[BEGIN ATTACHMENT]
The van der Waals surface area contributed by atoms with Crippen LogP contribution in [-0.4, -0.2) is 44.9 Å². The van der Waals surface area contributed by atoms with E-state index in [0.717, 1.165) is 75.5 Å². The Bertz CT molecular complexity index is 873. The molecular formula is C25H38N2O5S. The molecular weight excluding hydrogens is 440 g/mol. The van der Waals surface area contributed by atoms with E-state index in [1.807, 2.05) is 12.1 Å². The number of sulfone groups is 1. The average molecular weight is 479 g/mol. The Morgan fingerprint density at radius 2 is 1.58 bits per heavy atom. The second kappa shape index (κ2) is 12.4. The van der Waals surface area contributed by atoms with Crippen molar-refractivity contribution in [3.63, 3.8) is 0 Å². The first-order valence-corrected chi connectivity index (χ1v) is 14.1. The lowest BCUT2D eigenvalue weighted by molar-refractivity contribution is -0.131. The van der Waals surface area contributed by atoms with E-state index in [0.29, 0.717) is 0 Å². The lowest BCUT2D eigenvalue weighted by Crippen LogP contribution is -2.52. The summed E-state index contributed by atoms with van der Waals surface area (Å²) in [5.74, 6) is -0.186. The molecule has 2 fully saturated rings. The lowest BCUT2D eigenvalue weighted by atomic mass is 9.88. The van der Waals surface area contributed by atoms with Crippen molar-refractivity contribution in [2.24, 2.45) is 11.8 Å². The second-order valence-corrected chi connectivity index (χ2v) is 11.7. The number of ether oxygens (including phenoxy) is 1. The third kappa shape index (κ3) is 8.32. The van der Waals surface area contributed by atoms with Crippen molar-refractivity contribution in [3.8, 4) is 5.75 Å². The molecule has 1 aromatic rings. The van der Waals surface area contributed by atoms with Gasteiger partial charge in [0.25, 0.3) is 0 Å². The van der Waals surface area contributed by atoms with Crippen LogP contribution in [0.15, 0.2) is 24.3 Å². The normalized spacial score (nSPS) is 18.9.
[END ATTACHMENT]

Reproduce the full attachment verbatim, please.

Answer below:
The van der Waals surface area contributed by atoms with Crippen LogP contribution in [-0.4, -0.2) is 44.9 Å². The van der Waals surface area contributed by atoms with E-state index in [0.717, 1.165) is 75.5 Å². The Bertz CT molecular complexity index is 873. The molecular formula is C25H38N2O5S. The molecular weight excluding hydrogens is 440 g/mol. The van der Waals surface area contributed by atoms with E-state index in [1.807, 2.05) is 12.1 Å². The number of sulfone groups is 1. The average molecular weight is 479 g/mol. The Morgan fingerprint density at radius 2 is 1.58 bits per heavy atom. The second kappa shape index (κ2) is 12.4. The van der Waals surface area contributed by atoms with Crippen molar-refractivity contribution in [3.63, 3.8) is 0 Å². The first-order valence-corrected chi connectivity index (χ1v) is 14.1. The lowest BCUT2D eigenvalue weighted by molar-refractivity contribution is -0.131. The van der Waals surface area contributed by atoms with E-state index in [0.29, 0.717) is 0 Å². The lowest BCUT2D eigenvalue weighted by Crippen LogP contribution is -2.52. The summed E-state index contributed by atoms with van der Waals surface area (Å²) in [5.74, 6) is -0.186. The molecule has 2 fully saturated rings. The lowest BCUT2D eigenvalue weighted by atomic mass is 9.88. The van der Waals surface area contributed by atoms with Crippen molar-refractivity contribution in [2.24, 2.45) is 11.8 Å². The second-order valence-corrected chi connectivity index (χ2v) is 11.7. The number of ether oxygens (including phenoxy) is 1. The third kappa shape index (κ3) is 8.32. The van der Waals surface area contributed by atoms with Crippen molar-refractivity contribution in [3.8, 4) is 5.75 Å². The molecule has 1 aromatic rings. The van der Waals surface area contributed by atoms with Gasteiger partial charge in [0.25, 0.3) is 0 Å². The van der Waals surface area contributed by atoms with Crippen LogP contribution in [0.15, 0.2) is 24.3 Å². The normalized spacial score (nSPS) is 18.9.